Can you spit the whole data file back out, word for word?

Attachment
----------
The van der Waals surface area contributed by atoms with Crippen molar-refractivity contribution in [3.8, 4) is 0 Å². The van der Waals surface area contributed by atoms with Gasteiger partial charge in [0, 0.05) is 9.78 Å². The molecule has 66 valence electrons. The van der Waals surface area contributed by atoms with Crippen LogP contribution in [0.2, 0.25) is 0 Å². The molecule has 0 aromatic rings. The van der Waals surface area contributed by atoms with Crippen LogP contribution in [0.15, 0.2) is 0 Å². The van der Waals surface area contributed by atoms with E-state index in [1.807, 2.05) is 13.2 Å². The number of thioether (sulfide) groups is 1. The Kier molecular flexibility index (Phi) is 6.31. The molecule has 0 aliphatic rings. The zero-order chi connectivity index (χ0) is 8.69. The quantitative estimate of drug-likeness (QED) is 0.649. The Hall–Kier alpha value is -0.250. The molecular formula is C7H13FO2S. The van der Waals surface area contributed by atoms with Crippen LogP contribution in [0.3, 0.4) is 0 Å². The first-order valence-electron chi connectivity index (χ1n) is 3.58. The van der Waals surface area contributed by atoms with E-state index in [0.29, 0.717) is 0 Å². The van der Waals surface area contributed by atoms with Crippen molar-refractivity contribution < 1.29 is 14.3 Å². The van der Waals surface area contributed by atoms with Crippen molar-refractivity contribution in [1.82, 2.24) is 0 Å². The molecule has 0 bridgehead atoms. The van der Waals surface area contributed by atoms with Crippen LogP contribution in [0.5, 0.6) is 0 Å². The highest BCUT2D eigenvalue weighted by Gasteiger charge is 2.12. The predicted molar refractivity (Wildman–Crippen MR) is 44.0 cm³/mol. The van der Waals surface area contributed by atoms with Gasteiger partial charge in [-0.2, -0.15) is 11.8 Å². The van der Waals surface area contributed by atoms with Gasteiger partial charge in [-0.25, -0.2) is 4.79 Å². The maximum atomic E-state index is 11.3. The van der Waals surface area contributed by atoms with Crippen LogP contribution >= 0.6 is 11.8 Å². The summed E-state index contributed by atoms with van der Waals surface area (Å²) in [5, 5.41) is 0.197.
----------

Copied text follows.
The van der Waals surface area contributed by atoms with Crippen molar-refractivity contribution in [3.8, 4) is 0 Å². The van der Waals surface area contributed by atoms with Gasteiger partial charge in [0, 0.05) is 9.78 Å². The molecule has 66 valence electrons. The van der Waals surface area contributed by atoms with Crippen LogP contribution in [0.2, 0.25) is 0 Å². The molecule has 0 aromatic rings. The van der Waals surface area contributed by atoms with Crippen LogP contribution in [0.15, 0.2) is 0 Å². The van der Waals surface area contributed by atoms with E-state index in [1.807, 2.05) is 13.2 Å². The number of thioether (sulfide) groups is 1. The Kier molecular flexibility index (Phi) is 6.31. The molecule has 0 aliphatic rings. The zero-order chi connectivity index (χ0) is 8.69. The quantitative estimate of drug-likeness (QED) is 0.649. The Hall–Kier alpha value is -0.250. The molecular formula is C7H13FO2S. The van der Waals surface area contributed by atoms with Crippen LogP contribution in [0.3, 0.4) is 0 Å². The first-order valence-electron chi connectivity index (χ1n) is 3.58. The van der Waals surface area contributed by atoms with E-state index in [0.29, 0.717) is 0 Å². The van der Waals surface area contributed by atoms with Crippen molar-refractivity contribution < 1.29 is 14.3 Å². The van der Waals surface area contributed by atoms with Crippen molar-refractivity contribution in [1.82, 2.24) is 0 Å². The molecule has 0 bridgehead atoms. The van der Waals surface area contributed by atoms with Crippen LogP contribution in [0.5, 0.6) is 0 Å². The highest BCUT2D eigenvalue weighted by Gasteiger charge is 2.12. The predicted molar refractivity (Wildman–Crippen MR) is 44.0 cm³/mol. The van der Waals surface area contributed by atoms with Gasteiger partial charge in [-0.2, -0.15) is 11.8 Å². The van der Waals surface area contributed by atoms with Gasteiger partial charge in [-0.25, -0.2) is 4.79 Å². The maximum atomic E-state index is 11.3. The van der Waals surface area contributed by atoms with Crippen LogP contribution >= 0.6 is 11.8 Å². The summed E-state index contributed by atoms with van der Waals surface area (Å²) in [5, 5.41) is 0.197.